He returned to Argentina and taught physics at La Plata and Buenos Aires for five more years, earning money while jump-starting his literary career. He was fired from his teaching jobs in 1945 after protesting the killing of a student by authorities in Buenos Aires. The dismissal served as his chance for a clean break.

In 1948, he published “The Tunnel,” a 135-page novella that is the rambling confession of an artist imprisoned for murder, describing his deadly obsession with a beautiful married woman. The book was first published in the United States under the title “The Outsider.” “The Tunnel” was translated in many languages and had several movie versions.

Dr. Sabato’s second novel, “On Heroes and Tombs,” appeared in 1961. It is a tour de force involving a young man, Martin; the beautiful Alejandra; her insane father, Fernando; and Martin’s confessor, Bruno, a friend of all three. Again, crime and murder are close at hand.

Critics recognized Dr. Sabato’s unique role in literature.

“Sabato stands apart from most of the writers of the ‘Boom’ and for good reason,” author and literary critic Robert Coover wrote in the New York Times. “Not only does he not participate in their communal voice, he is at war with it.”

Dr. Sabato served short stints at U.N. Educational, Scientific and Cultural Organization, as a magazine editor and at the Argentine foreign ministry, but resigned in each case within months, complaining about bureaucracy or protesting policies.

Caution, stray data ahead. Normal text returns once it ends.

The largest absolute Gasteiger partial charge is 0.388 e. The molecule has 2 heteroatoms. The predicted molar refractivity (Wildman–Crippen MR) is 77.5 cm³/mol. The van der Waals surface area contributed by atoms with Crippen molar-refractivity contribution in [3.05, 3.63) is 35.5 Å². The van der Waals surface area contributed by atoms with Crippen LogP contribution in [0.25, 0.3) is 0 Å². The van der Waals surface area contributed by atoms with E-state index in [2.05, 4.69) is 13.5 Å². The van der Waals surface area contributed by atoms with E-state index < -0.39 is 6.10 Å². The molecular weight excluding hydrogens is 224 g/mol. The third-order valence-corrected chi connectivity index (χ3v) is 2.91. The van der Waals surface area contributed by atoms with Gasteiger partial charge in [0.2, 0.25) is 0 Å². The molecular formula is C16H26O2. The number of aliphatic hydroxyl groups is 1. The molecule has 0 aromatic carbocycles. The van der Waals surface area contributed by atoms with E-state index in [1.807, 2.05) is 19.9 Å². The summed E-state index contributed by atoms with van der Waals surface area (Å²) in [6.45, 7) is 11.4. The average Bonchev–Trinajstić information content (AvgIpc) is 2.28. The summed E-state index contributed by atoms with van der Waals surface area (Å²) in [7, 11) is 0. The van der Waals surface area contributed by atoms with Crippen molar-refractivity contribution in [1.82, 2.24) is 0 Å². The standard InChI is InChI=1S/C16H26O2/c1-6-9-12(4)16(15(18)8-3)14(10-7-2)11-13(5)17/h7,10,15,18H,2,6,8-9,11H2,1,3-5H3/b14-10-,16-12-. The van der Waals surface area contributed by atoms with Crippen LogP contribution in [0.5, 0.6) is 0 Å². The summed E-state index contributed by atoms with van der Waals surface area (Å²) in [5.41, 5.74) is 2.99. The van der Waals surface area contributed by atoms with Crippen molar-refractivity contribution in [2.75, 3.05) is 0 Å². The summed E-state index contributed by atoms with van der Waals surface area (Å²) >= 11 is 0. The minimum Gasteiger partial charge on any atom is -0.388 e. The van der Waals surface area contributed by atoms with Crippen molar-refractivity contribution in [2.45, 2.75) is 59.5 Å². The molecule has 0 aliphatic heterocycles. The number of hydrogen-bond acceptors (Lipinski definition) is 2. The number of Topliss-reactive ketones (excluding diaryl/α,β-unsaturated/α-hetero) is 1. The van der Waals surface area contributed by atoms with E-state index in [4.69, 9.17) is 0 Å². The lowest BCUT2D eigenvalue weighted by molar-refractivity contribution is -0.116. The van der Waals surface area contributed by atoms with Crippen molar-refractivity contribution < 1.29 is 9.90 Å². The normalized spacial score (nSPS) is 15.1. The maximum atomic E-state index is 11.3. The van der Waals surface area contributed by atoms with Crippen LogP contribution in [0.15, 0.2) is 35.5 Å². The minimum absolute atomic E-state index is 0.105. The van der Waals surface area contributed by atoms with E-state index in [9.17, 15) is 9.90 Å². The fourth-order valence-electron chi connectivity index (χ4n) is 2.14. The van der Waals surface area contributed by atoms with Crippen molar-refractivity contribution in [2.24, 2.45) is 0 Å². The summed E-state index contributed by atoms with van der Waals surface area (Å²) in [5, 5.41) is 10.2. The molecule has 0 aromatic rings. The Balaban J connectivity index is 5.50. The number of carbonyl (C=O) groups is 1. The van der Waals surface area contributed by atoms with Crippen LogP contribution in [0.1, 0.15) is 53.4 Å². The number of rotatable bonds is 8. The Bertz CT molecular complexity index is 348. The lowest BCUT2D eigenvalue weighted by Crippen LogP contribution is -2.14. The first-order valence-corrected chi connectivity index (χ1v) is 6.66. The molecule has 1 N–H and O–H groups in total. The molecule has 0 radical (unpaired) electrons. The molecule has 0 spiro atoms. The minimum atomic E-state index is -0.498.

He met his wife, Matilde Kusminsky, when she was still in high school; they married in 1936 and were together until her death in 1998. The older of their two sons, Jorge, a former Argentine government minister, died in a car crash in 1995. Their surviving son, Mario, is a filmmaker whose work includes a 2008 documentary, “Ernesto Sabato, Mi Padre” (Ernesto Sabato, My Father).

The younger Sabato told an interviewer at the Spanish newspaper El Pais that his father was hard to know, even for his son. The effort was to penetrate “what was going on behind those black glasses, who the person was behind that character, that statue.”

Mr. Sabato’s compact memoir, “Antes del Fin” (Before the End), published in 1998, is a sober leave-taking and assessment of the world. It contrasts his faith with his pessimistic view of politics, poverty and the environment.

In his later years, Dr. Sabato’s eyes began to fail, and he virtually stopped writing. He shifted to painting. His artwork, often depicting surreal, fantastic themes, sometimes including portraits of his literary heroes, has been exhibited worldwide alongside his books.

“What is admirable,” Dr. Sabato said, “is that man keeps fighting and creating beauty in the midst of a barbaric, hostile world.”